After admonishing the teen editors, McGee then forced them to publish an ad submitted by the Class of ’72 alumnus celebrating the “Redskin” mascot.
The students are getting backlash from adults and school administration representatives. But student editor Eishna Ranganathan, 15, says that the editors are holding their ground. “We had been debating this, but now that it is taking flight, we feel we definitely need to take a stand.”
Reed Hennessy, the paper’s sports editor informed Student Press Law Center that Principal McGee emailed the students, “I don’t think you have the right to not use the word Resdkins,” and added that the email said the paper had to continue to use the term at least until a hearing that McGee scheduled for November 19 to discuss the issue.
Some parents are expressing their support for these students, including Donna Boyle, a part Native American parent of a student at the school. She says that some parents don’t want the change: “They’re so emotionally tied to that word that they can’t think rationally…you look up the word and see it’s a racial slur…it’s demeaning, degrading, disparaging…but they say, ‘oh, no not in Neshaminy, we’ve redefined the word.” Since she voiced her support for the students, she’s received threats from other parents. “They’ve told me to go back to the reservation, to leave their country, get out of the school district. It’s been bad.”
Legally, according to the Pennsylvania School Press Association, the law supports the students. “They have control over their newspaper,” Robert Hankes says, “in the state…its legal for students to operate a school paper unfettered by the district.”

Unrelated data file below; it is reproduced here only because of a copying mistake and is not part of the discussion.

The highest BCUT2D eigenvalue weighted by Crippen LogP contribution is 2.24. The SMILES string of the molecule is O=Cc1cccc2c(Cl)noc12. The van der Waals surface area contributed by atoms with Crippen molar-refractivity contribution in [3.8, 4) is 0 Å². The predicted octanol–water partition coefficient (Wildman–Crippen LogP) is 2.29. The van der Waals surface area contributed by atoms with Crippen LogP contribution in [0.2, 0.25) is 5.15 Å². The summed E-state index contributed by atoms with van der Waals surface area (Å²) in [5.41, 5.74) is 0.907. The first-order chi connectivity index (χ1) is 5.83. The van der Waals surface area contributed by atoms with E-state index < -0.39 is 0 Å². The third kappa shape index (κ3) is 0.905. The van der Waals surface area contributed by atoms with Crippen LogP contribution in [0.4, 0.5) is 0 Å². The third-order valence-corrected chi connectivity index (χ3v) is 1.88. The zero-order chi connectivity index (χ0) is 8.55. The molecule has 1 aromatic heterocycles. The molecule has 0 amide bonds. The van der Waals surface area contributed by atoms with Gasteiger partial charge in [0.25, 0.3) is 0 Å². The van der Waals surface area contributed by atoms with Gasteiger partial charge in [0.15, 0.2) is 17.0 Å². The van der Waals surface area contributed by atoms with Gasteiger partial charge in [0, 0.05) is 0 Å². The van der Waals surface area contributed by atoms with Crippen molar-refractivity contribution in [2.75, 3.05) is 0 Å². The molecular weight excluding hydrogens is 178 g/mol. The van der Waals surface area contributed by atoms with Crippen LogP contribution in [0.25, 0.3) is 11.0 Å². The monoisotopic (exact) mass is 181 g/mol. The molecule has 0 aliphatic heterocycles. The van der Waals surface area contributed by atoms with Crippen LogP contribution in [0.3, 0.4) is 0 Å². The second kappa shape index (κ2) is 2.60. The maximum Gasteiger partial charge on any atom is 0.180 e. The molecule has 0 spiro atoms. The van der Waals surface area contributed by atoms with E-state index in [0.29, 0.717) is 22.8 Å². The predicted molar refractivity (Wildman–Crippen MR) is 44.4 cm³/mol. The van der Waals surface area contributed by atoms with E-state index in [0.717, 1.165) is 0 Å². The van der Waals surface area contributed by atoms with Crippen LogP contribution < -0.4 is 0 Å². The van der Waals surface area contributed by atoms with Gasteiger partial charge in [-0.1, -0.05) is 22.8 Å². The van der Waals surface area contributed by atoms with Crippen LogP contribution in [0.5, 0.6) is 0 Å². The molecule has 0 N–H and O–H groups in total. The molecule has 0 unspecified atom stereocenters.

The school may find themselves in hot water given their reaction to the newspaper’s actions. The American Civil Liberties Union of Pennsylvania said they believe school districts that compel students to use language they find offensive in publication, they could be in real trouble. Frank LoMonte, the executive director of the Student Press Law Center in Arlington, VA had this to say, “I understand that there’s an inclination to want to protect a tradition at the school. But the First Amendment is a longer and a better-established tradition…It’s exactly what we tell young people in the abstract we want them to do: use their voices in positive ways to bring about social change. And yet when they tried to do it in practice, the school slapped them down. That’s a bad place for an educator to be.”
I’d agree. Forcing students who have the law behind them, and certainly common sense, should not be punished. If they want to get rid of a racist name that flies in the face of a horrific and genocidal history of people who lived and continue to live in that region, all the more power to them. They have in abundance of what people like Dan Snyder, Principal Robert McGee, and all those people harassing Donna Boyle seem to lack – an ounce of empathy or soul. All I can say is that I hope the “hearing” has better common sense than all the “adults” circle jerking about an issue they clearly have no understanding or empathy for.
On November 19, let’s hope that the “hearing” goes in the way of the students. Otherwise, there will be quite a few Neshaminy adults with egg on their face.